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In March 2013, the Department of Health released a call to action to reduce the number of avoidable deaths in England. The call to action states for local authorities to lead the change to reducing preventable early death supported by both Public Health England (PHE) and the National Institute for Health and Care Excellence (NICE). Suicide remains a major public health issue as Blackpool continues to have one of the highest suicide rates in the country, particularly in males, and steps need to be taken to reduce the number of suicides locally.

Facts and Figures

Deaths from suicide in the UK decreased slightly from 5,965 deaths in 2016 (10.4 per 100,000 population) to 5,821 deaths in 2017 (10.1 per 100,000 population).1

    • Blackpool has the ninth highest rate of suicide of any upper tier local authority in England, for all persons, during the period 2015-2017 (Figure 1).
    • Blackpool has a significantly higher rate per 100,000 population (14.0 - 95% CI 10.4, 18.4) than England (9.6 - 95% CI 9.4, 9.7) as a whole2.
    • There were 51 deaths from suicide and undetermined injury in the 3 year period 2015-17.
    • 78% (40) were male, 22% (11) female.

Figure 1: Mortality from suicide and injury undetermined, Upper Tier Local Authorities, 2015-17 (Persons aged over 10)

Source: PHE, Suicide Prevention Profiles

Figure 2 shows there is a significant difference in the number of suicides between the sexes in Blackpool, the North West and England, with mortality from suicide and undetermined injury at least 3 times higher in males.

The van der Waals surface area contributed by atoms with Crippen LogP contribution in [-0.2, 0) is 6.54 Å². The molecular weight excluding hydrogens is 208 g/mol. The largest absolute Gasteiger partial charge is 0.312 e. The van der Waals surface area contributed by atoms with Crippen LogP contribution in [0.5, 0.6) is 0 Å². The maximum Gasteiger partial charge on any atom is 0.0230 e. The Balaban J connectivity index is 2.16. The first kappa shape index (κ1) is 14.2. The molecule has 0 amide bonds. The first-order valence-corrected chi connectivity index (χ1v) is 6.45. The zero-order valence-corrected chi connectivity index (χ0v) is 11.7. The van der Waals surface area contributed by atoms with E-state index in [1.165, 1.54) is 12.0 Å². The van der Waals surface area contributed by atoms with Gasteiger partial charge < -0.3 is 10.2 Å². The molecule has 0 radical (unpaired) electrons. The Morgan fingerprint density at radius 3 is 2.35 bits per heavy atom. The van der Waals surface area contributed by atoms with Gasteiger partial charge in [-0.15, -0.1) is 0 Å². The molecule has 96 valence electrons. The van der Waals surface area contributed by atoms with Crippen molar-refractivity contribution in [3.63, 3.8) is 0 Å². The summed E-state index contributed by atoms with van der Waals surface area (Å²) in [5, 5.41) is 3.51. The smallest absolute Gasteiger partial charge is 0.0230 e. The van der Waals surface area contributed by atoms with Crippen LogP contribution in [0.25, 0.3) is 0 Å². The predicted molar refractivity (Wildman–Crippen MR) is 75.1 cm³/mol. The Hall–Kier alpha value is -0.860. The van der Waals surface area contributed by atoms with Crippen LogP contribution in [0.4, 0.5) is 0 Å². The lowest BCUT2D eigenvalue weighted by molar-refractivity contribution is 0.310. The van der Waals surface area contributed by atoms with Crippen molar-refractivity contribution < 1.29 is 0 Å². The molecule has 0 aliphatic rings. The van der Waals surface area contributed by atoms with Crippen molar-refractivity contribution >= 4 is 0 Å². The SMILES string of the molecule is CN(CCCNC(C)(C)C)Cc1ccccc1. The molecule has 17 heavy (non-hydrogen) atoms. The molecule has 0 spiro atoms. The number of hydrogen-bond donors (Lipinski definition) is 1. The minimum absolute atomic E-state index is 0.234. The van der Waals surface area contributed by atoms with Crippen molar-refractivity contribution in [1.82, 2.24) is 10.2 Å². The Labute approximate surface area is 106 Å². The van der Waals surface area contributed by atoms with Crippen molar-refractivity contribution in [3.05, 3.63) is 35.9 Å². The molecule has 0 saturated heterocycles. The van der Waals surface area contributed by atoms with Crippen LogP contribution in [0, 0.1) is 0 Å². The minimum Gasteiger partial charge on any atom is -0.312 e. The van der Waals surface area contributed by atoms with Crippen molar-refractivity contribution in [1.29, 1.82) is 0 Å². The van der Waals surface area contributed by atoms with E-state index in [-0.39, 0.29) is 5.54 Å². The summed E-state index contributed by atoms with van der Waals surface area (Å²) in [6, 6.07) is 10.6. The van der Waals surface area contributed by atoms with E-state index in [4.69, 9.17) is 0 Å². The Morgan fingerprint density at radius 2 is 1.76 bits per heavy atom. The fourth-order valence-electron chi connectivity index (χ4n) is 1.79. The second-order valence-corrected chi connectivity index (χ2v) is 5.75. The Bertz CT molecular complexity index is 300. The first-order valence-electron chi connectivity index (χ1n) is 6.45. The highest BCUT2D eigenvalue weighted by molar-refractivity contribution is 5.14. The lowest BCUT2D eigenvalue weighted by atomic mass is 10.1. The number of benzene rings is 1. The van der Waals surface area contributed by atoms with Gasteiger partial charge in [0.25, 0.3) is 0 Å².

Figure 2: Mortality from suicide and injury undetermined, males, females and persons, 2015-17

Source: PHE, Suicide Prevention Profiles

The most common age of suicide for males in Blackpool was between 25-45 years, with 15 deaths in this age group out of a total of 40 male deaths. 21 were aged over 45 and 4 were aged under 25. It's not possible to provide an age breakdown for females due to small numbers.

Figure 3 shows the trend in mortality rate from suicide in Blackpool has remained consistently significantly higher than England as a whole over the 13 year period.

Figure 3: Trend in mortality from suicide and injury undetermined, 2001-03 to 2015-17 (Persons aged over 10)

Source: PHE, Suicide Prevention Profiles

The most common method of suicide is hanging/strangulation which accounted for 59% of all suicides in Blackpool in 2015-17.

Blackpool Suicide Audit 2015 - Executive Summary

Public Health completed a suicide audit using data collected from the coroner's office, primary care records, secondary care records and custody. Due to relatively small numbers the audit is completed by pooling data over the three year period, 2011-13. Results from the audit found:-

      • There were 55 deaths registered in 2011-13. For the purposes of the report only 50 deaths were audited due to a number of case files being unavailable.
      • 74% (37) of deaths by suicide in 2011-13 were male, and the most common age recorded at time of death was 25-44 years.
      • 26% (13) of deaths by suicide in 2011-2013 were female and the most common age recorded at time of deaths was 40-59 years
      • Half of females (6/13) complete suicide in the month between December and January (6), the highest frequency of suicides in males occurred between May-July (21/31)
      • Analysis of suicides by geo-demographic type (Mosaic) showed the highest number of suicides in categories L49 (disconnected youth), O63 (streetwise single), L52 (midlife stopgap), K46 (self-supporters) and L50 (renting a room).
      • The most common method of suicide in males is hanging/strangulation with (52%)
      • Over half (64%) of those who died by suicide did so at home.
      • A history of depression, mental illness, history of drug and alcohol abuse, self-harm, having a long term condition and alcohol use present as high risk factors for suicide. Being unemployed, single, living alone, having financial and relationship difficulties also feature strongly as co-existing factors.